We need these guys so much. We need these major platforms far too much.
My head is like, I’m always thinking like, okay, you’re doing in a super creative way, you’re trying to create more transparency when it comes to media on Africa. I use that as an example for other areas that kind of face same issues and add a level of influence changed the narrative around tech startups and do it in a way where people can kind of co-own be involved and join along the process now through a new means, AKA crypto, AKA social tokens. And I think it it’s really cool how creators, like you are kind of tinkering around with these models because it’s people like us, and I’m not even gonna talk about myself. People like you. Okay. People like other people that I’ve had on the podcast, it’s up to them to do the education. There’s not gonna be a big entity that comes into place and sets global education guidelines. It’s all through community. It’s all through people, these types of conversations, it’s all organic. Right. So, yeah. Yeah. I guess that’s just like my 2 cents
Great segue to this shameless plug I’m about to make about what we’re doing with all this grant funds, all this grant money we got from Cello all thousands of it. It’s not like that much.
That was gonna be my next question. So you did get grant money over the last few years, you’ve been having a hard time getting grant money. You tapped into crypto, got a grant you’re building towards this vision of equitable media. Right. And along the way where community can co own and be a part of that process, what is that grant gonna be used for? Why cello like walk me through that.
So our social tokens are minted on Cello. Why Cello? Because we thought long and hard about all kinds of things. The pros and pitfalls of this whole new sort of blockchain wave and I mean, things like the environmental impact can’t be ignored. Things like the inherent sort of non inclusiveness of certain blockchains, just the sheer cost of gas prices on Ethereum, for example. It’s such a loaded issue for a media entity that’s building for and on the African continent. And so Cello, when you research its credentials and the technicalities of the blockchain itself. It’s mobile forward sensibilities and the intentionality around being designed for adoption or mass adoption in developing markets. These are all things that we thought about and I know they’re not unique in this instance, but they’ve certainly been among the first and perhaps most well executed projects leaning into these ideals. And so that’s why Cello as a place to mint our social token and as a logical place to go, asking for support to educate people on blockchain tech in general on the Africa blockchain opportunity blockchain, Africa opportunity, shout out to Michael Kimani, who’s sort of coining that term, this idea of there’s a unique sort of version of what blockchain can do and how and why and a unique utility and usefulness that is specific to various African markets in their context. And so I think there’s just so much to learn. You touched on web three and there’s the overused term, the fourth industrial revolution, which is so thoroughly overused and almost means nothing on the African continent because it’s a projected term that hasn’t meant much. And here’s an opportunity for us to have something and be a part of genuinely a part of something that isn’t just an intellectual notion. So we are really given to helping people understand these things, in an accessible manner in a first person manner. So what are we using the money for while it’s straight up an education project? You know, it’s, we’re gonna be doing more of these in a short form, podcasts, miniseries, you know, answering questions that we think, where we hear people in the streets asking about, what’s this whole blockchain thing about, how do you get involved? You know, what’s the investment opportunity. That’s unique to the African continent. We’re gonna have long form podcast conversations as well. We’re gonna take them to other platforms where people can convene and sort of have more interactive conversations around them. We’re gonna commission some long form writing and, look to syndicate that sort of thing, translate that into a number of different African languages. That’s what we’re doing with this. We want people to be a part of what’s going on in a way that in the past, we would’ve just sort of seen this as an opportunity to sort of double down on our place in the ecosystem. We literally want this to be a village activity. If what we are up to doesn’t turn into a village activity, if it stays something they’re doing over there, messing around in their little sort of sand pit over there, then we failed. And so that’s the grand plan. And thank you Cello and shout out to anybody who’s listening to this and thinks they need to get involved. You probably should.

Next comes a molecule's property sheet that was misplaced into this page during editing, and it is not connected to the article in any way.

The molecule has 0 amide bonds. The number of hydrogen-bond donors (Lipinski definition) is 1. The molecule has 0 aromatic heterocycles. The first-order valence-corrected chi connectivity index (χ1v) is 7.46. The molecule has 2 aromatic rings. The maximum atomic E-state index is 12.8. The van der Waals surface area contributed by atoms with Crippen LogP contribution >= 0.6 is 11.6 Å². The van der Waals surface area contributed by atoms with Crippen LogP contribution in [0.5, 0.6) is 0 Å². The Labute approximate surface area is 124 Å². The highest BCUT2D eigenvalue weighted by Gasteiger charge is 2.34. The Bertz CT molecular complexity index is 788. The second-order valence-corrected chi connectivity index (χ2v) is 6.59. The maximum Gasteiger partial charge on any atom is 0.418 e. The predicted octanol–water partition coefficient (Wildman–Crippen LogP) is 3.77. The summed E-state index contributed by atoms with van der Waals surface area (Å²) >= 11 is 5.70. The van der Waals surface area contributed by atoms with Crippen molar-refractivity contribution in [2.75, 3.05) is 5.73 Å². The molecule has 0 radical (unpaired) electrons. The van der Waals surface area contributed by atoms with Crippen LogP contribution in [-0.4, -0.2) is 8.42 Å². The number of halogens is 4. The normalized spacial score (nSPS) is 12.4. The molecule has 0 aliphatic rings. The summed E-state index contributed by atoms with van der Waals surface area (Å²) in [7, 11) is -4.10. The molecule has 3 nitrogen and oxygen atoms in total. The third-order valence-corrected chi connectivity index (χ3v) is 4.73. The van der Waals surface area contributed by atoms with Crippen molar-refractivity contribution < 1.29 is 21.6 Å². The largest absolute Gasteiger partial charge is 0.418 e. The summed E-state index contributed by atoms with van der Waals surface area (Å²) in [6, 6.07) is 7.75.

It pays to be an early adopter whether through airdrops or through value or through knowledge accumulated or through failing and learning. I’m super excited for you. I’m really thrilled to kind of like stay along your journey and see the success of the community and the lessons learned. And we should definitely do this again in like six months to a year and see what the progress has been. But thank you so much being on. I think it’s great place to end off. Where can we find you? Where can we learn more about you? Where can we stay in touch? Give me the spiel.
All right. Well, Africantechroundup.com. That is the mothership. You’ll find us on, on Twitter@AfricanRoundup. You’ll find us on Facebook, Facebook.com/africantechroundup. We are Instagram also as @africanroundup.